Res­i­dent salutes by­gone era

North West Telegraph - - Lifestyle - Robert Dougherty

In a by­gone time res­i­dents roamed the land sur­round­ing Port Hed­land prospect­ing for gold, water was carted to the town site and camel trains brought goods to the re­gion.

Lo­cal res­i­dent Molly Dann (nee Todd), who turned 91 on Oc­to­ber 10, de­tails some of her ex­pe­ri­ences in the area from child­hood in the Pil­bara gold­fields.

Ms Dann, who was born at Tam­bourah mis­sion in 1927, lived around Hed­land all her life and now re­sides with fam­ily in South Hed­land, said dur­ing the early days town life was fairly ba­sic.

“It was very quiet (when I was a child), wasn’t as noisy as when I started min­ing gold,” she said.

“Not very many peo­ple, they (most peo­ple) worked around the boats. . . all the peo­ple work­ing on the sta­tions back then, we had team­sters com­ing through, camels cart­ing wool in wag­ons.

“They were cart­ing water from Yule River, us­ing gal­vanised water tanks.

“(There was) more life back then.”

Af­ter her fa­ther, post­mas­ter Ge­orge Wil­liam Todd, died and was buried in Hed­land in 1938, the fam­ily took an in­ter­est in prospect­ing in the Pil­bara, with par­tic­u­lar fo­cus on min­er­als, tan­ta­lite, gold and tin.

“Min­eral, tan­ta­lite, gold. . . of course we did prospect­ing. My mum taught me she was a f...king good woman, my mum,” she said.

“We went to 12 mile, we got a lot of rock cod there and lot of snap­per in the creek.”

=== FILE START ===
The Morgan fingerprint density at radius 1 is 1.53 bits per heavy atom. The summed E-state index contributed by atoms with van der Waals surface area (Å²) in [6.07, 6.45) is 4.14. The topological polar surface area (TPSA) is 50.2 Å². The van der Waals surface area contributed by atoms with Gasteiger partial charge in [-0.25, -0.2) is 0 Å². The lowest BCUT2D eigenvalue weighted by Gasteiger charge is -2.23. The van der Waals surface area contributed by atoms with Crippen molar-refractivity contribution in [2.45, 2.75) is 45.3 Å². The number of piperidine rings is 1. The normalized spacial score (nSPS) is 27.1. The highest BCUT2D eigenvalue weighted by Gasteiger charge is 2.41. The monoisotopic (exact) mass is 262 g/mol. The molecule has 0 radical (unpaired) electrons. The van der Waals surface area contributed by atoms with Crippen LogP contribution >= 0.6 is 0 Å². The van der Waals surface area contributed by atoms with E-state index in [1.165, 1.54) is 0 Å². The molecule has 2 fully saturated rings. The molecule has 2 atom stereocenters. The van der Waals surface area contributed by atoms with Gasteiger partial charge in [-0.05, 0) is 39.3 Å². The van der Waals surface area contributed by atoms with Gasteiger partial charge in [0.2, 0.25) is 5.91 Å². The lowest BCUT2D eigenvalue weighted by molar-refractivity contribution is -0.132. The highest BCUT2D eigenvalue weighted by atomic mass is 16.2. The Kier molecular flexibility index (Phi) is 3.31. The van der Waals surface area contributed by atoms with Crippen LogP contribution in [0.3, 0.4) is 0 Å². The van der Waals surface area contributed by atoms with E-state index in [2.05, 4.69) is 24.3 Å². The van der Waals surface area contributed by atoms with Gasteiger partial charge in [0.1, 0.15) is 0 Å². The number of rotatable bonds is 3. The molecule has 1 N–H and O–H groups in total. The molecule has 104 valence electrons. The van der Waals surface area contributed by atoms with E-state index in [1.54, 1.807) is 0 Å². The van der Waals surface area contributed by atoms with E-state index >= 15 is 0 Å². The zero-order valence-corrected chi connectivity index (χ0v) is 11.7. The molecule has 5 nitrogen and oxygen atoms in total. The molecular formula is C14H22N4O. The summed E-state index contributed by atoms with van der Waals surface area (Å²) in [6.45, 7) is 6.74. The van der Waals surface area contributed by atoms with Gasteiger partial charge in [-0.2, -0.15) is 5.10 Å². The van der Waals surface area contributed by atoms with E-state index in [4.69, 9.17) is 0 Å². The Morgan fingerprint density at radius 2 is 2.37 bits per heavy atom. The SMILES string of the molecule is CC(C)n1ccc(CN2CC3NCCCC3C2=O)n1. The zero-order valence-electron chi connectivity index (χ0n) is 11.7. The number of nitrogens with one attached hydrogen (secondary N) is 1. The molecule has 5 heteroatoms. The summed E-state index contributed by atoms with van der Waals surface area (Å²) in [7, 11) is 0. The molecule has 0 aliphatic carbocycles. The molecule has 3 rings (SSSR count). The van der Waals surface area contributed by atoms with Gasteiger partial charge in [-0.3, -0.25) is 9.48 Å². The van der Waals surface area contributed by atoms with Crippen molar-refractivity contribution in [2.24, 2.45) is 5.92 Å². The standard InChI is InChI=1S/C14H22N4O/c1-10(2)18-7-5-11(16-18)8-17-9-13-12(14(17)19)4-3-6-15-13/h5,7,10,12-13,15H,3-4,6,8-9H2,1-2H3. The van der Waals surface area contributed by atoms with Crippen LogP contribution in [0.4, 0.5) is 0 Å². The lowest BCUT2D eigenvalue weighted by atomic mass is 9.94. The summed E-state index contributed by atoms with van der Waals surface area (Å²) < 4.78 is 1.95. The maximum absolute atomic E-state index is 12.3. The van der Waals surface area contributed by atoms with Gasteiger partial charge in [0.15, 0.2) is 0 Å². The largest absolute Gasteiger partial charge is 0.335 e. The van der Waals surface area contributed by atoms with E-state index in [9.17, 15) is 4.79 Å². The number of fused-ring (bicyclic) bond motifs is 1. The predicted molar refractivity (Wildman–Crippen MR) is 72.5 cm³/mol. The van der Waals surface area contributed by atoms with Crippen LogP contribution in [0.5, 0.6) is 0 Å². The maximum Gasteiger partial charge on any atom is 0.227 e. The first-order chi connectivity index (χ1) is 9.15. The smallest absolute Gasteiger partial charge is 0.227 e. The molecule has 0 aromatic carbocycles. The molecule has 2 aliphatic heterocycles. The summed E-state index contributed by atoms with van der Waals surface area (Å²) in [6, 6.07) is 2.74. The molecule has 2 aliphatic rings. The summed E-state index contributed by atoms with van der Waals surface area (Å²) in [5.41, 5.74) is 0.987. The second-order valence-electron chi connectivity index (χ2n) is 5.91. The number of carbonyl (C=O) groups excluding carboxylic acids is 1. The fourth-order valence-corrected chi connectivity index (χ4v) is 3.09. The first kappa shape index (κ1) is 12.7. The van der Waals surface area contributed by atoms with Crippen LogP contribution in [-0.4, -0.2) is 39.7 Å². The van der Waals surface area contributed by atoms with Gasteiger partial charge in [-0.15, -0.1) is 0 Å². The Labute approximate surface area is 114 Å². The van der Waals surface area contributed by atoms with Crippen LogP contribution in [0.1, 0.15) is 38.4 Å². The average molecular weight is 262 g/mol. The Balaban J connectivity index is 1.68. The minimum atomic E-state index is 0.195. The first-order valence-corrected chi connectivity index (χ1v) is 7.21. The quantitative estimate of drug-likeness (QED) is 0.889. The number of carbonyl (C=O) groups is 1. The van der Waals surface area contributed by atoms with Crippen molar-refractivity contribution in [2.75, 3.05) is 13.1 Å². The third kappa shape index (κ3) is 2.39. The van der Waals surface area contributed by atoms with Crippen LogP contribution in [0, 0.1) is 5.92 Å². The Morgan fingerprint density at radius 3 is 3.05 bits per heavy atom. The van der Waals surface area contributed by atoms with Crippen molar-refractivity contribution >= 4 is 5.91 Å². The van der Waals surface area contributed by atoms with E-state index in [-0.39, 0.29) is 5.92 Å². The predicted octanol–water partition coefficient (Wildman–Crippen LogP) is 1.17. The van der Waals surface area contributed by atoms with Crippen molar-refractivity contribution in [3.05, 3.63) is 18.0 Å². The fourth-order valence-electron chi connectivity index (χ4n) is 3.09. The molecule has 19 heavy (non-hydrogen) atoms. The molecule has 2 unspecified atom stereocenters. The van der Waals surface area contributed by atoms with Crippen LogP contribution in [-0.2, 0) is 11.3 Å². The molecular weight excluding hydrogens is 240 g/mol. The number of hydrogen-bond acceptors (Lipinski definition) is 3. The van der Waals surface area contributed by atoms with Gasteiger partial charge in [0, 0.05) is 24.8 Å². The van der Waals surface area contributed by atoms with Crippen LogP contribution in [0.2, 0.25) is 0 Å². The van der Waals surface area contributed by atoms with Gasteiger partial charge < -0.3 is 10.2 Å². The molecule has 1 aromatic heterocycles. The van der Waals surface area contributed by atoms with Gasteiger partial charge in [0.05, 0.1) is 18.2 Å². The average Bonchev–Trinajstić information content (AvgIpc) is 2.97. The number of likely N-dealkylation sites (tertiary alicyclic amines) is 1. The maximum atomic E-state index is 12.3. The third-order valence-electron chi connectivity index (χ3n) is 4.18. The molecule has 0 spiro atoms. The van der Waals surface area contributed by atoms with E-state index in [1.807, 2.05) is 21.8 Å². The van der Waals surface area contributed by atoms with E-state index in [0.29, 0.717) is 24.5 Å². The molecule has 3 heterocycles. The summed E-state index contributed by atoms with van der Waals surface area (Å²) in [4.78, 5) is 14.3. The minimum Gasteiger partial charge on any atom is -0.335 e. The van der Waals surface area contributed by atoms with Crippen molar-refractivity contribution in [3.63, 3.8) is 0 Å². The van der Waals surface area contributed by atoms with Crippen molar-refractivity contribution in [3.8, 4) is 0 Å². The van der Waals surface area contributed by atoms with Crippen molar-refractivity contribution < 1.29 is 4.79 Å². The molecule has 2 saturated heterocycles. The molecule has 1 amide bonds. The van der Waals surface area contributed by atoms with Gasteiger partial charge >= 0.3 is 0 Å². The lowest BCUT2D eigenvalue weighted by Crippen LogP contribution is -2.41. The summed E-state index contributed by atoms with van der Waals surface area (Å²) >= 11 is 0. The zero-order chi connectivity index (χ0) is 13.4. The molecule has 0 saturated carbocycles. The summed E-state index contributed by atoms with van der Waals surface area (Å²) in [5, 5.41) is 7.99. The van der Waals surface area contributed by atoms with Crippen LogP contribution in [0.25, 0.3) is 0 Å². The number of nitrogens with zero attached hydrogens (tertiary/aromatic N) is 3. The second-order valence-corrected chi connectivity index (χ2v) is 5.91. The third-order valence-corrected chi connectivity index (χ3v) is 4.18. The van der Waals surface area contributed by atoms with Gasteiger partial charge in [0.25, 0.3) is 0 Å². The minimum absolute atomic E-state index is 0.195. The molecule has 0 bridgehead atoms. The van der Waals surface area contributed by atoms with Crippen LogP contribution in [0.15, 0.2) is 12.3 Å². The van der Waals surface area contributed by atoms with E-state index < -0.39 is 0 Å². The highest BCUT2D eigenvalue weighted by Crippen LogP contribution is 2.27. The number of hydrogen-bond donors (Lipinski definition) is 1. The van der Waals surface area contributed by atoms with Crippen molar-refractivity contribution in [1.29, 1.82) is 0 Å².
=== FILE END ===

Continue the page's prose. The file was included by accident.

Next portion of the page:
One of Ms Dann’s 10 chil­dren, Pa­tri­cia Ma­son, said her mum was one of only a few in­dige­nous

women to wit­ness six gen­er­a­tions of fam­ily grow up.

“There’s ac­tu­ally six gen­er­a­tions and for an Abo­rig­i­nal woman I’ve never seen that be­fore, for her age to see all her chil­dren, grand­chil­dren and great-grand­chil­dren grow up,” she said.

“Mum never went any­where else, she prospected out where she could be­cause she doesn’t want to work in town that’s her liveli­hood.

“She wouldn’t work for non-Abo­rig­i­nal peo­ple be­cause the way they treated Abo­rig­i­nal peo­ple was ap­palling, they still had that stigma, she re­mem­bers it but doesn’t like men­tion­ing it. . . it de­stroyed her choices in life.”

A Western Mail, De­cem­ber 4, 1909 pic­ture shows The Pier Ho­tel, Port Hed­land. Mrs M A Pilk­ing­ton was the pro­pri­etress.

Molly Dann and daugh­ter, Pa­tri­cia Ma­son in South Hed­land.

Pic­ture: Port Hed­land His­tor­i­cal So­ci­ety

Wedge Street, Port Hed­land, 1905.

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